Ironically by 2002, the roles of congress and AD were completely reversed. Firstly despite the fact that it was AD that had raised the issues in ASR with which it confronted govt in 1970s and 1980s, it was now congress talking about interstate water disputes and handing over Chd to Punjab. These issues have always been used by parties in Punjab and if you see anyone using these issues now please understand that there is history to it and using these doesn’t necessarily mean victory in elections. Congress used the corruption allegations in Coalition govt of BJP and AD in Punjab. Congress thus started out and framed its manifestos that if party ever comes to power its leaders will declare their assets thereby making it hard for Prakash singh Badal who was involved in massive corruptions. Again the issue of agriculture took a back seat in the tussle between Badal family and congress.
The congress manifesto made some references to worsening economic situation in the state with its slogan, “freedom from bankruptcy”. Congress manifesto included concessions worth 1200 cr to traders, farmers and weaker sections of society. It also maintained that it would not allow dismantling of MSP and would continue with free water and electricity. In addition to this it basically added nothing to address the worsening condition of agriculture. The playbook for Akalis was not simple for they had done nothing for the farmers in their five years, so new cries of ‘dissatisfaction with centre’ was carried on. A party that is not able to perform in Punjab has historically blamed it on centre. AD in its manifesto tried to save its face citing step motherly treatment by centre due to which it couldn’t fulfil the promises of peasantry. The loser again- Peasants Of Punjab.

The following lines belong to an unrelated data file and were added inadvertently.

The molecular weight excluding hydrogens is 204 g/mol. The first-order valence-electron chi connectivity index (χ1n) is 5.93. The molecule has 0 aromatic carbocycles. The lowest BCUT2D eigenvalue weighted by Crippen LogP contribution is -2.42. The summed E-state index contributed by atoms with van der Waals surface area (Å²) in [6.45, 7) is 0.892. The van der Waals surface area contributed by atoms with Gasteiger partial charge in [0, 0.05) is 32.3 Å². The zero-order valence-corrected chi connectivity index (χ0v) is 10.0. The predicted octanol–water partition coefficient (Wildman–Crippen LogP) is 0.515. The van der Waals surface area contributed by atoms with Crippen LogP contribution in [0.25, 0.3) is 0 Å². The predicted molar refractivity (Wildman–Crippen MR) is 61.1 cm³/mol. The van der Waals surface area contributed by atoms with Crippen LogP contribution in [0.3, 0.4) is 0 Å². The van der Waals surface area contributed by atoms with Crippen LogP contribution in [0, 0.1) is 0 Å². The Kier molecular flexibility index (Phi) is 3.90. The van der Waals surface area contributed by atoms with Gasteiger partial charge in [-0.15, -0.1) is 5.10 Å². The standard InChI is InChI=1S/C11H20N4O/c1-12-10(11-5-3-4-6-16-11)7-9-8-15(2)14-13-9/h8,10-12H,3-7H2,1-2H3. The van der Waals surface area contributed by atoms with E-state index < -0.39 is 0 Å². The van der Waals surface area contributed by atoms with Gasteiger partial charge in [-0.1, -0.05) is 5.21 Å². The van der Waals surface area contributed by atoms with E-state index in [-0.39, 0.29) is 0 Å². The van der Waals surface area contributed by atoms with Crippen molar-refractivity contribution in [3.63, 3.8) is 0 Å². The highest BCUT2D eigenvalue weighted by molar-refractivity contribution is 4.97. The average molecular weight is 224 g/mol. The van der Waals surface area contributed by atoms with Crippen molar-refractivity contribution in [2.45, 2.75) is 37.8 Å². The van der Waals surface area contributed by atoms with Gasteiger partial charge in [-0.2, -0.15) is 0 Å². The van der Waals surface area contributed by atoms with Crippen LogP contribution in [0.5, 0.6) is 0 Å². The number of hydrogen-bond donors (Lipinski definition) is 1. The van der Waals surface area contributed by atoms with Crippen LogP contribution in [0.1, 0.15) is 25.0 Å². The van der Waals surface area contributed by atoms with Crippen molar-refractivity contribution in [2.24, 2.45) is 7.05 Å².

How is it that political parties kept the burning issues of peasants at bay and still were able to garner votes in Punjab? Do section of society that is adversely affected not have the capability to mobilise itself to press on their demands? This goes beyond politics of the state and its parties. The current movement has seen unity in Punjab across all threads and the underlying sentiment of disappointment with all parties of Punjab. The grassroots movement is not just in opposition to three farm laws but due to to the worsening agrarian conditions in Punjab, the conditions that were not paid attention to by the parties. This is the reason that current movement cannot be hijacked by any political party.
The need of Akalis and Congress to recapture legitimacy in Punjab’s politics kept agrarian issues as well as the needs of peasantry at bay. The elections in 1992 and there after have been constantly fought on the issues of peace, and validity of election itself. In further years when Peace was no longer an issue the roles reversed with congress taking up interstate issues which ironically were AD’s weapons in 70s and 80s. The constant use of Khalistan by both the parties as vote gathering phrase has kept the most important aspect of Punjab which is its peasantry at bay. None of the election manifestos ever aimed at improving agriculture in Punjab. The mass movements and mobilisation were not possible in Punjab upto 1992. Things started changing that with ideology of most farming organisations gathering up and splinter group formation. Narendra Modi’s act of passing three farm laws has added vinegar to milk if we look at it from mobilisation point of view. This movement has given an opportunity to split unions to get together under one umbrella and challenge the politics of parties in Punjab that have ignored agriculture for long time.